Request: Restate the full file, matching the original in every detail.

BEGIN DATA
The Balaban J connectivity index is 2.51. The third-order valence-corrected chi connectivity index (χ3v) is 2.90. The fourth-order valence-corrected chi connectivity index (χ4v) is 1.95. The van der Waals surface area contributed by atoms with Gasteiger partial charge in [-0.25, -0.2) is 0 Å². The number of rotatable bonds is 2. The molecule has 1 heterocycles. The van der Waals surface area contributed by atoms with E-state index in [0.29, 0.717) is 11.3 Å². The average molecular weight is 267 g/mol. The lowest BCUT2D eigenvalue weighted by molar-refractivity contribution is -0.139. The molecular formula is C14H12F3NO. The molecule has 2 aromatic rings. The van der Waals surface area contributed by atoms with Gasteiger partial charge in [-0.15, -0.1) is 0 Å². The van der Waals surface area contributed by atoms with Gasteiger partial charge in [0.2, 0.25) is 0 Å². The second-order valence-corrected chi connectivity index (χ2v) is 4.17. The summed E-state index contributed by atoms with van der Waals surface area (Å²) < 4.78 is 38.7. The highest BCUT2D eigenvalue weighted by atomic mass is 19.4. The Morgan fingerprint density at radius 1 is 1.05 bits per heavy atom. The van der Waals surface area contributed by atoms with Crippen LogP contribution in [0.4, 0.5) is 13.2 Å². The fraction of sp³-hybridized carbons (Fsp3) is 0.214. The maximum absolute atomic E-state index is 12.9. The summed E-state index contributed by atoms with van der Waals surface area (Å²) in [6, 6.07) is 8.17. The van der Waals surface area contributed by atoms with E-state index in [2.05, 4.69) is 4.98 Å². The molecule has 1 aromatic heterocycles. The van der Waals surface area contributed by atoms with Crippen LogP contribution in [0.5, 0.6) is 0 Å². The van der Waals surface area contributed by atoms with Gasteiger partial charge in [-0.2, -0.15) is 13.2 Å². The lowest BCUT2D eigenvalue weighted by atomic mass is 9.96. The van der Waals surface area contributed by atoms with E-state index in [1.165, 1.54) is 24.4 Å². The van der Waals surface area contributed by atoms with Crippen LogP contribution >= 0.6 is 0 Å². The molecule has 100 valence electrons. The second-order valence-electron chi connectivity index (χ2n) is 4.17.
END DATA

The Balaban J connectivity index is 2.51. The third-order valence-corrected chi connectivity index (χ3v) is 2.90. The fourth-order valence-corrected chi connectivity index (χ4v) is 1.95. The van der Waals surface area contributed by atoms with Gasteiger partial charge in [-0.25, -0.2) is 0 Å². The number of rotatable bonds is 2. The molecule has 1 heterocycles. The van der Waals surface area contributed by atoms with E-state index in [0.29, 0.717) is 11.3 Å². The average molecular weight is 267 g/mol. The lowest BCUT2D eigenvalue weighted by molar-refractivity contribution is -0.139. The molecular formula is C14H12F3NO. The molecule has 2 aromatic rings. The van der Waals surface area contributed by atoms with Gasteiger partial charge in [-0.15, -0.1) is 0 Å². The van der Waals surface area contributed by atoms with Gasteiger partial charge in [0.2, 0.25) is 0 Å². The second-order valence-corrected chi connectivity index (χ2v) is 4.17. The summed E-state index contributed by atoms with van der Waals surface area (Å²) < 4.78 is 38.7. The highest BCUT2D eigenvalue weighted by atomic mass is 19.4. The Morgan fingerprint density at radius 1 is 1.05 bits per heavy atom. The van der Waals surface area contributed by atoms with Crippen LogP contribution in [0.4, 0.5) is 13.2 Å². The fraction of sp³-hybridized carbons (Fsp3) is 0.214. The maximum absolute atomic E-state index is 12.9. The summed E-state index contributed by atoms with van der Waals surface area (Å²) in [6, 6.07) is 8.17. The van der Waals surface area contributed by atoms with E-state index in [2.05, 4.69) is 4.98 Å². The molecule has 1 aromatic heterocycles. The van der Waals surface area contributed by atoms with Crippen LogP contribution in [0.5, 0.6) is 0 Å². The van der Waals surface area contributed by atoms with Gasteiger partial charge in [-0.2, -0.15) is 13.2 Å². The lowest BCUT2D eigenvalue weighted by atomic mass is 9.96. The van der Waals surface area contributed by atoms with E-state index in [1.165, 1.54) is 24.4 Å². The van der Waals surface area contributed by atoms with Crippen LogP contribution >= 0.6 is 0 Å². The molecule has 100 valence electrons. The second-order valence-electron chi connectivity index (χ2n) is 4.17.